Posts Tagged ‘indefinite imprisonment’

Shut down Yarl’s Wood Immigration Prison – 2017

Saturday, May 13th, 2023

On Saturday 13th May 2017 I put my Brompton folding bike on the train and made my way to Bedford Station via St Pancras. I was on my way the the 11th protest outside the immigration detention centre at Yarl’s Wood in the campaign led by Movement for Justice to shut down this and other immigration prisons.

Shut down Yarl's Wood Immigration Prison

This was the first time I’d taken a bike to get to Yarl’s Wood, although I’d been to most of the previous protests they had organised there. Before I’d ridden from the station on a coach organised by the event organisers which hadn’t always been ideal, meaning I sometimes arrived late – especially once when the driver got lost – and had to leave when the coach was leaving, sometimes before the end of the protest and sometimes when I would have liked to leave earlier. On the bike I was free to arrive when I wanted and leave when I liked.

Shut down Yarl's Wood Immigration Prison

Yarl’s Wood is sited in an area remote for the southern parts of England, on the site of a former wartime airfield, probably chosen as somewhere people could be locked away out of sight and out of mind, on the hills around 5 miles north of Bedford. Motorists would take the A6 to Milton Ernest, the closest village, and then a mile or more uphill to the meeting point outside the Twinwoods Business Park. But I took a slightly more sensible cycle route, mainly along side roads or cycle paths, with just a short section beside the A6 into the village.

Shut down Yarl's Wood Immigration Prison

Most of the route was uphill, climbing slowly towards the hills, then wasting the energy I’d expended in climbing with short downhill sections. But the final section from Milton Ernest was uphill all the way, long and steep, though I didn’t need to worry about traffic on it as the police had helpfully closed the road.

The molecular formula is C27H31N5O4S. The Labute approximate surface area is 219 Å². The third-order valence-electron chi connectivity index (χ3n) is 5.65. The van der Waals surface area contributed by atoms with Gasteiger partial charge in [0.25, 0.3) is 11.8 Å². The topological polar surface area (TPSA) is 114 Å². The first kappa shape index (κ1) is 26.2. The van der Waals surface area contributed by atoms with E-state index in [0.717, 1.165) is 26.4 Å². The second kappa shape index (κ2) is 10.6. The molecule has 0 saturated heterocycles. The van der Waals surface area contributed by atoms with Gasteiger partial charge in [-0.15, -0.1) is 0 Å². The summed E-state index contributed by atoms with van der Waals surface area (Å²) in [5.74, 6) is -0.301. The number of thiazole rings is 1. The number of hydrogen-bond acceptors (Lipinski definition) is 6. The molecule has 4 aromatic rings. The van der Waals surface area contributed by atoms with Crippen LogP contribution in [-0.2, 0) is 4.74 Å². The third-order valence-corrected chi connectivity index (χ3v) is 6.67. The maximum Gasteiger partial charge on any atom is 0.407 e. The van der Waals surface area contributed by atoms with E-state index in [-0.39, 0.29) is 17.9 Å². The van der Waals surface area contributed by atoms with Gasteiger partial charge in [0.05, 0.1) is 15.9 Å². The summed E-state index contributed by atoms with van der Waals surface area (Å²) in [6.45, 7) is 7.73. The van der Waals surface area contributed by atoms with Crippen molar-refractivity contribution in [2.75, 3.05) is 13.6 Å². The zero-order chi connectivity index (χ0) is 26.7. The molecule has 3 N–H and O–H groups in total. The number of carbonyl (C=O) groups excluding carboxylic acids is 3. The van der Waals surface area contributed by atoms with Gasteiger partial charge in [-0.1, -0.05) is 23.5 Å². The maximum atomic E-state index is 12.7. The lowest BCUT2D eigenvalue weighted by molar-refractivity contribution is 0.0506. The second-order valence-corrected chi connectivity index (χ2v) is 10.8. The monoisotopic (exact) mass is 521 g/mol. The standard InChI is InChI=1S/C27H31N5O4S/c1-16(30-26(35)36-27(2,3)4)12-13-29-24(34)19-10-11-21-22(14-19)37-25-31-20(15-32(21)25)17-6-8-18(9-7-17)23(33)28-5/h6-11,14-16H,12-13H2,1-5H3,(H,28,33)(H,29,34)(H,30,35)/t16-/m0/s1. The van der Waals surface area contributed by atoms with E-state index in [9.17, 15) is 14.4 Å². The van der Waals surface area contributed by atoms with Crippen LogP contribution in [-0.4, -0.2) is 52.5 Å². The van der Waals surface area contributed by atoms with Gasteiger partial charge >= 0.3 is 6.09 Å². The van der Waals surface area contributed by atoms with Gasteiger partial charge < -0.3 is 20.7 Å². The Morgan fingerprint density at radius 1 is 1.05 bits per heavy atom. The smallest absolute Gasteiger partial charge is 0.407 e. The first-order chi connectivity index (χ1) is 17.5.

Shut down Yarl's Wood Immigration Prison

My Brompton has a 3-speed hub gear and isn’t really good on hills, with the lowest of the three still being rather high when things get steep, but I managed to struggle up without having to get off and walk, though I was tired and seriously panting by the time I reached the top.

There I locked the bike to a fence and joined the thousand or so protesters who had travelled from around the country in a long line of coaches parked along the road. There were speeches and chanting for some time as we waited for others to arrive.

Shut down Yarl's Wood Immigration Prison

The gates of the business centre were locked and protesters are prevented from taking the shortest route to the prison (there is also a more direct private road from the south closed to the public.) But a public footpath runs beside the 20ft fence around it. To reach it the campaigners first march a few hundred yards along the road, then turn down one footpath to reach a bridleway before going a few hundred yards along this to the path leading to the prison.